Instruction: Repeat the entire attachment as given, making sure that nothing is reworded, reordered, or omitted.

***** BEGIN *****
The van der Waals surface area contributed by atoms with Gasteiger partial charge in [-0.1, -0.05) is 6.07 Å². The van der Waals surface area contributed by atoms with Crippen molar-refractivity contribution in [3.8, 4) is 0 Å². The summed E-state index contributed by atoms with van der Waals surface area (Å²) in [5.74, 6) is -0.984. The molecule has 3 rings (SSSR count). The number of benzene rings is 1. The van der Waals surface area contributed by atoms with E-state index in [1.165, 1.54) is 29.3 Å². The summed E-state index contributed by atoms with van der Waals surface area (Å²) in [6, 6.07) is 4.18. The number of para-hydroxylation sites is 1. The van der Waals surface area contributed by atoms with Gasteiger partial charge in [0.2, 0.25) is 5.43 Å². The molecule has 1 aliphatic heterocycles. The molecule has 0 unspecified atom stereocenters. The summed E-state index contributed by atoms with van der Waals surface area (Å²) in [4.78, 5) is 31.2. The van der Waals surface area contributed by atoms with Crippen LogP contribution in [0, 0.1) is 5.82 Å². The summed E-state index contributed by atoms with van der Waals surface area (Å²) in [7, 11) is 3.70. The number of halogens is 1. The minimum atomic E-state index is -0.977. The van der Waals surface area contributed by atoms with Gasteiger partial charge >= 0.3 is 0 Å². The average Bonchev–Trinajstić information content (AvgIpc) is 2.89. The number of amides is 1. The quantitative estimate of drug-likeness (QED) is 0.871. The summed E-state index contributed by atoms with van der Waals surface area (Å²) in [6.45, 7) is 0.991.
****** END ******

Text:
The van der Waals surface area contributed by atoms with Gasteiger partial charge in [-0.1, -0.05) is 6.07 Å². The van der Waals surface area contributed by atoms with Crippen molar-refractivity contribution in [3.8, 4) is 0 Å². The summed E-state index contributed by atoms with van der Waals surface area (Å²) in [5.74, 6) is -0.984. The molecule has 3 rings (SSSR count). The number of benzene rings is 1. The van der Waals surface area contributed by atoms with E-state index in [1.165, 1.54) is 29.3 Å². The summed E-state index contributed by atoms with van der Waals surface area (Å²) in [6, 6.07) is 4.18. The number of para-hydroxylation sites is 1. The van der Waals surface area contributed by atoms with Gasteiger partial charge in [0.2, 0.25) is 5.43 Å². The molecule has 1 aliphatic heterocycles. The molecule has 0 unspecified atom stereocenters. The summed E-state index contributed by atoms with van der Waals surface area (Å²) in [4.78, 5) is 31.2. The van der Waals surface area contributed by atoms with Crippen LogP contribution in [0, 0.1) is 5.82 Å². The summed E-state index contributed by atoms with van der Waals surface area (Å²) in [7, 11) is 3.70. The number of halogens is 1. The minimum atomic E-state index is -0.977. The van der Waals surface area contributed by atoms with Gasteiger partial charge >= 0.3 is 0 Å². The average Bonchev–Trinajstić information content (AvgIpc) is 2.89. The number of amides is 1. The quantitative estimate of drug-likeness (QED) is 0.871. The summed E-state index contributed by atoms with van der Waals surface area (Å²) in [6.45, 7) is 0.991.